Analysis: TTP’s Resurgence and Pakistan's Hindered Response
It is through Pakistan's blood that the cost of terrorism has been paid. In the last two decades, Pakistan has lost $126 billion of its treasure, with a human cost of 83,000 killed and armed forces/police casualties numbering 9000. The conflict has created 3.4 million internally displaced people. Despite all these sacrifices, the smog of terror seems yet to have settled. As the attacks of Tehreek-e-Taliban (TTP) continue day in and day out, concerns about the security landscape of Pakistan are widespread.
Recent upticks in TTP ambushes against the security forces of Pakistan hinge on a set of major causes. Firstly, the TTP leadership is in the hands of a sagacious leader, Noor Wali Mehsud. Mehsud is well-versed in urban terrorism tactics (as he has completed his religious education in Faisalabad, Gujranwala, and Karachi and remained the TTP commander for Karachi for two years, 2013–2015) and a thinking terrorist.
Notably, a change in leadership is one of the reasons for Tehrik-e-Taliban Pakistan's comeback. After Mullah Fazlullah was killed in a US drone attack in June 2018, Noor Wali Mehsud was named the TTP's fourth chief. Since the first two TTP commanders, Baitullah Mehsud and Hakimullah Mehsud, were also Mehsud, the leadership of the TTP returned to the Mehsud tribe with the appointment of Noor Wali Mehsud. Since the beginning of TTP, Noor Wali Mehsud has been a member. In the 1990s, he fought alongside the insurgency movement and was a part of the Taliban movement. The most educated TTP leader is thought to be Noor Wali – he is also known by his pen name Ghare Starge (Double Vision).
In 2017, he published a book, "Inqilaab-e-Mehsud." In the text, he made an appeal to Pashtoon nationalism, and the TTP’s Deputy of South Waziristan, Azmat Mehsud publicized his support for PTM back in 2018. To amass local support, Mehsud splits the sentiments of Pushtoon by using the ethnic card. This Islamo-nationalist move is noteworthy, and Noor Wali knows where to shift allegiances according to the hour's need. In a CNN interview, Noor Wali argued in favor of an independent and sovereign state for the Pushtoons where the guiding principles would be taken from Sharia.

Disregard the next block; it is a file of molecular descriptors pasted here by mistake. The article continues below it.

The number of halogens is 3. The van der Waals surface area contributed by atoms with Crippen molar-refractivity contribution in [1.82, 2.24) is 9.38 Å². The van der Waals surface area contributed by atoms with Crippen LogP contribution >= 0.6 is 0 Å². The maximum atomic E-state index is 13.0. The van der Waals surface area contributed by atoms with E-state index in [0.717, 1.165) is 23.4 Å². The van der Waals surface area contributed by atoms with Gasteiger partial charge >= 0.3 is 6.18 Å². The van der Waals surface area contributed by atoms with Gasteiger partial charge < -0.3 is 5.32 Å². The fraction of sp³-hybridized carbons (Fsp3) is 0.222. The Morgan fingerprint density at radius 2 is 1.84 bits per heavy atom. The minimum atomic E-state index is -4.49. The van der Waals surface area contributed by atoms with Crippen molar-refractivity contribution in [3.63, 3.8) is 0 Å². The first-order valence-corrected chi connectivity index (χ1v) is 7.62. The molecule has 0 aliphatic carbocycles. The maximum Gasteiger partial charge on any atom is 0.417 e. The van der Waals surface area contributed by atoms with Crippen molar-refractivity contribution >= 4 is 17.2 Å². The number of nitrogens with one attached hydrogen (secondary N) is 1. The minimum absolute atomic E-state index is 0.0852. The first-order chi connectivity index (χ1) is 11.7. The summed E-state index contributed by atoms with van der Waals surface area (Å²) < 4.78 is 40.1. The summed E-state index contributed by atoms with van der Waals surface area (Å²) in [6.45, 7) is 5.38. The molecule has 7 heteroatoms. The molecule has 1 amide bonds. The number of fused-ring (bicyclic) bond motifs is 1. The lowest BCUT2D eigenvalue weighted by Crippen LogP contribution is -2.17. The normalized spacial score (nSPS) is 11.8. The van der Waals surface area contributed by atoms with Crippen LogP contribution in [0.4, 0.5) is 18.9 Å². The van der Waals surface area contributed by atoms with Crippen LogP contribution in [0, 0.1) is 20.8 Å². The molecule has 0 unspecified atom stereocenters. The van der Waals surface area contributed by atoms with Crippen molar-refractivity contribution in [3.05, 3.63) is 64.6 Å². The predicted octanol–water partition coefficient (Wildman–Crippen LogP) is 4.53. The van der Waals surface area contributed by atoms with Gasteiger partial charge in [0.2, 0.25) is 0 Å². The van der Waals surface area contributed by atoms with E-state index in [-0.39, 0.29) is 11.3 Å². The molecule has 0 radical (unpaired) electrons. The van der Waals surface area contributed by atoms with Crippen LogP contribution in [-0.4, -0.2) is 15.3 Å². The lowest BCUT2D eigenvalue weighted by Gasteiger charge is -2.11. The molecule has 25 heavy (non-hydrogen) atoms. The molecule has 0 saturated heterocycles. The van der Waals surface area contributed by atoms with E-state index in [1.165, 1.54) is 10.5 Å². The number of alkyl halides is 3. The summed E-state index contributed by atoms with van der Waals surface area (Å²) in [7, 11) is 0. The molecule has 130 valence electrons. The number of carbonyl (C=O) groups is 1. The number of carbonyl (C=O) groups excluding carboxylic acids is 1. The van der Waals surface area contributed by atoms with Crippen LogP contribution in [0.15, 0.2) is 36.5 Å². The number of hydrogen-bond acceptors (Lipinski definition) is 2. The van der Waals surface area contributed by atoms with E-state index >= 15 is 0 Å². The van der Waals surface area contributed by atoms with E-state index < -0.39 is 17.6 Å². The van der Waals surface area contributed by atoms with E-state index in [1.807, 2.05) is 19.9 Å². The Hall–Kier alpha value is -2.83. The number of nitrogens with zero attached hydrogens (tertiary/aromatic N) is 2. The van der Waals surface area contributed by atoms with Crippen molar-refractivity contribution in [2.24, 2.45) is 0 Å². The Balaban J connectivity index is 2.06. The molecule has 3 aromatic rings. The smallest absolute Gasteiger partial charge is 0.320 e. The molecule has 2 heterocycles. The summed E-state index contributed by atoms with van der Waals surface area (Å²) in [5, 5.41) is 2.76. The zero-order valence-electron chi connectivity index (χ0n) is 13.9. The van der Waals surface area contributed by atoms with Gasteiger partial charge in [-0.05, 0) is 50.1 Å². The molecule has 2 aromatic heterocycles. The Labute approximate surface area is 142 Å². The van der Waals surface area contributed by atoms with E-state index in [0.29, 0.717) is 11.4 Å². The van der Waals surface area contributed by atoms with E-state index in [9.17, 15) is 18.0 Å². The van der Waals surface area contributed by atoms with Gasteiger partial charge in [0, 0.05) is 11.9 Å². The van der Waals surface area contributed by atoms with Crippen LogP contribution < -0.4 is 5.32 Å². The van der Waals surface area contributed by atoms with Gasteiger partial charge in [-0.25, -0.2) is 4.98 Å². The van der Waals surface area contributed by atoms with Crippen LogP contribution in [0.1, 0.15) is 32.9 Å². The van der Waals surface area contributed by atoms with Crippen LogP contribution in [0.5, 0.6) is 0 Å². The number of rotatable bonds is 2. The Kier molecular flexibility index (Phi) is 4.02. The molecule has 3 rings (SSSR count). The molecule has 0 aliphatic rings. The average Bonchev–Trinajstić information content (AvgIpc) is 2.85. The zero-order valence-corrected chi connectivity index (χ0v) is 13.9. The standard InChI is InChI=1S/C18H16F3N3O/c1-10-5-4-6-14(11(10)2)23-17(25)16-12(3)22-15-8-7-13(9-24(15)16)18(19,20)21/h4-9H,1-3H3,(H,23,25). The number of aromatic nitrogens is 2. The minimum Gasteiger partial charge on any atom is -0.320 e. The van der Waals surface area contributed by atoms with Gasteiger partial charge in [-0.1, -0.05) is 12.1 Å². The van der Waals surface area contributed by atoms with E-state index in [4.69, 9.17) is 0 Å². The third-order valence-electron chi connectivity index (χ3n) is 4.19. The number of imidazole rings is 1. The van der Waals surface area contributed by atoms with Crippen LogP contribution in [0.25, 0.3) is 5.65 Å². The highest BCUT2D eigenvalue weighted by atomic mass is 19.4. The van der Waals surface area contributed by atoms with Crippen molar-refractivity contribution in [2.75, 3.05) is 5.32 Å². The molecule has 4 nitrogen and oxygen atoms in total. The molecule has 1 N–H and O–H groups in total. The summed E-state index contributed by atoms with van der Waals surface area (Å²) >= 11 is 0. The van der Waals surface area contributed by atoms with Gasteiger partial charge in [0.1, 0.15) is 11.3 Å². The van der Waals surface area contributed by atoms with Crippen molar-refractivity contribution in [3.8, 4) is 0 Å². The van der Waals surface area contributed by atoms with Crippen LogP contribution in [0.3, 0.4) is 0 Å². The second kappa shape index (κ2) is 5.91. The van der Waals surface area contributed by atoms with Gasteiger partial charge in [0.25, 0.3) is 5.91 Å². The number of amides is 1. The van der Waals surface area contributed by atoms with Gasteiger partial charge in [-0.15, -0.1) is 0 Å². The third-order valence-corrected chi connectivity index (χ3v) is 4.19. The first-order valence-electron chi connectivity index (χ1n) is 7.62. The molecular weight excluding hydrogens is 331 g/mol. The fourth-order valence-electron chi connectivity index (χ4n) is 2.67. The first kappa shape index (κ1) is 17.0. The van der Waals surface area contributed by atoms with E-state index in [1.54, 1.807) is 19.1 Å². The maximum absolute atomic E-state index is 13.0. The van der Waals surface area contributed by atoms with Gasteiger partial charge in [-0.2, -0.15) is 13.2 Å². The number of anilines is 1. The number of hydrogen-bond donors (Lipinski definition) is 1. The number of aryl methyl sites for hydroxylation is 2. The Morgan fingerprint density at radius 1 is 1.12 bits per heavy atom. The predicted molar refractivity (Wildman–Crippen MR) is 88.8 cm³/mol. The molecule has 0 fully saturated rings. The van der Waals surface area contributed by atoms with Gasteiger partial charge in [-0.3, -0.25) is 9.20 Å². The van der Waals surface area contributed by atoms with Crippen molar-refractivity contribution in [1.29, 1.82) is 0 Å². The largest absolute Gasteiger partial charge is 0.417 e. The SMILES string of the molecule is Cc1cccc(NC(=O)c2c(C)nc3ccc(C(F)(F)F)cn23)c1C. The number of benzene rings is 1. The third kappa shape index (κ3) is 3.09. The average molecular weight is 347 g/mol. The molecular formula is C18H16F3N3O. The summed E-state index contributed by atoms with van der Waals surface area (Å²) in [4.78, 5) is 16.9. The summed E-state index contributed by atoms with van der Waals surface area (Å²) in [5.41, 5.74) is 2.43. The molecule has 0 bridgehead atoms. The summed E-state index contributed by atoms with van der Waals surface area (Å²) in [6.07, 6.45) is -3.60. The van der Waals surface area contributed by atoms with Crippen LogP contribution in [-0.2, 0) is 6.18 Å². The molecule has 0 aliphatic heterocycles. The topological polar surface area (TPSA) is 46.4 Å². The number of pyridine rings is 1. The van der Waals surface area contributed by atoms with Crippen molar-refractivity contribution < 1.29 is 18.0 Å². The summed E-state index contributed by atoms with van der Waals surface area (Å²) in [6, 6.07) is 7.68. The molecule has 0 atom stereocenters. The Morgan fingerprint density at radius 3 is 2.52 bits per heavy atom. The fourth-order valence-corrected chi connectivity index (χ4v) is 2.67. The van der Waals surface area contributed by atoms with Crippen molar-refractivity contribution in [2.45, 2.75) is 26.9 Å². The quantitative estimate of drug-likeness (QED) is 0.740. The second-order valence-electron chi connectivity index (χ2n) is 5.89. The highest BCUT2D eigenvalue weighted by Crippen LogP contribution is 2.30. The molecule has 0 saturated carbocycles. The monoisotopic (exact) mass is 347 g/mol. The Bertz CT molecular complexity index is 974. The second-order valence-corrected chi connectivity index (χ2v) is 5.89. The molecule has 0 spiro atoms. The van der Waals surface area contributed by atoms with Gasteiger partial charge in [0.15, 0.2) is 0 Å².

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Mahsud left no stone unturned to get the people's sympathies and supported Tehreek-e-Labaik Pakistan (TLP) when the latter was on the road against France and Aurat March. This move illustrated that the TTP, under Noor Wali, seeks to support from TLP irrespective of the sectarian schism. Thence, Noor Wali changed the jihadist landscape of Pakistan and exacerbated Pakistan’s security challenges.
The second reason for TTP's resurgence is reconciliations with defective groups and their re-emergence. When the TTP declared a merger with an influential splinter group, the Hakeem Ullah Mehsud Group, the TTP began to make significant advances. This merger was followed by a string of subsequent mergers with an estimated 22 anti-state terrorist organizations in Pakistan, including four significant TTP splinters that had split off from it in 2014 for various reasons. As a result, of this re-emergence, the number of TTP members has increased to 4,000, per a UN report. And, for TTP fighters, Afghanistan soil provides safe sanctuaries when they hightail from Pakistan.
The third reason is the relationship between the Afghan Taliban and the TTP, which hinges on ethnoreligious linkages. The IEA seems reluctant to stall the TTP attacks on Pakistan despite its promise not to let any terrorist organization use Afghan soil against any neighboring country. The Afghan Taliban remembers the TTP's helping hands when the former was fighting against the Northern Alliance and the USA. Providing the historical linkages between the TTP and the Taliban, the latter has given de facto political asylum to the TTP terrorists and freedom of movement in Afghanistan has added to the group’s strategic depth.
The fourth reason is the alleged recent nexus between the TTP and the Balochistan liberation fighters of Makran, Balochistan. This duo could impetus the TTP attacks in Baluchistan province, particularly in its southern region where the Gwadar port is situated.
Lastly, a deep pool of recruits is available to the TTP since the structural issues in erstwhile FATA are yet to be addressed properly. Poverty, lack of education, health, and communication push many to turn to TTP as their only way out. On the other side, TTP ensures rewards in this materialistic world vis-à-vis afterlife since the TTP attributes the ongoing political chaos, skyrocketing stagflation, and natural disasters resulting from corrupt civil-military leadership and the dearth of Sharia law in Pakistan.
Pakistan’s position will likely worsen if TTP 2.0 remains on its soil after costing billions of dollars in damages and thousands of lives to terrorism. The ongoing fissure between the provincial and federal governments only hinders Pakistan’s ability to respond with a coherent strategy. This is only worsened by Pakistani leadership, in general, and KPK, in particular, hesitating to coordinate together instead of engaging in point scoring and 'naming and shaming' terror attacks.